WHAT WE KNOW
The typical self-injurer is a middle- or upper-class girl who is well-educated and may have been a victim of physical or sexual abuse. Self-injurers generally feel some or all of the following:
- Lack of self-empowerment
- Chronic anxiety
- Repressed anger
There are many factors that drive a teen to self-injury.
- It relieves psychological and physiological stress and allows the individual to return to a tolerable emotional baseline quickly.
- Self-injury is a physical manifestation of the emotional pain someone is feeling inside. Sufferers generally have difficulty discussing and expressing their feelings.
- Other reasons for self-injury include experiencing self-hatred or guilt, releasing anger or anxiety, or needing an escape or coping mechanism.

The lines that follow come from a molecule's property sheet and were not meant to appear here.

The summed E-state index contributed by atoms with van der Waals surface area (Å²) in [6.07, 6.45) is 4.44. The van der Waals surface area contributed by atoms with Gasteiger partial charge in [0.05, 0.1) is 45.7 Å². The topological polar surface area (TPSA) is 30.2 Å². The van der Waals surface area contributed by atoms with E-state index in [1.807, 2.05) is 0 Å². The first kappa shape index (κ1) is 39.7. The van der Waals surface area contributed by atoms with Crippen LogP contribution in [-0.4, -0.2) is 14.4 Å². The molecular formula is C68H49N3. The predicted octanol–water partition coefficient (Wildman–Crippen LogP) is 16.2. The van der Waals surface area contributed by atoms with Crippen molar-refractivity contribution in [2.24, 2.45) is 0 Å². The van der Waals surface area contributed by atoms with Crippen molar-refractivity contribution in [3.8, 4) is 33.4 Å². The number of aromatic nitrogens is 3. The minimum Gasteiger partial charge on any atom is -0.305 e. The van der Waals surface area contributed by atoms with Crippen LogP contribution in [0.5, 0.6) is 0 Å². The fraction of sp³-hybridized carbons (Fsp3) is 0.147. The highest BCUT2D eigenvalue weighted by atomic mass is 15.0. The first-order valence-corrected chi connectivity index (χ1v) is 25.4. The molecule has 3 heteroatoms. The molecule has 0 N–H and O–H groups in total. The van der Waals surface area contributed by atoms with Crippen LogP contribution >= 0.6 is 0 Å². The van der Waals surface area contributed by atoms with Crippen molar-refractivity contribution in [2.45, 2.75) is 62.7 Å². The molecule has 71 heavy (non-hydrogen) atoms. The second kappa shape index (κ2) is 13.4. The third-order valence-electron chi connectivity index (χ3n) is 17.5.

- Self-injurers often suffer from other problems, including eating disorders, bipolar disorder, depression, or borderline personality disorder.
- Teens who struggle with substance abuse, depression, difficulty expressing their feelings, and other psychological problems are more likely to injure oneself.
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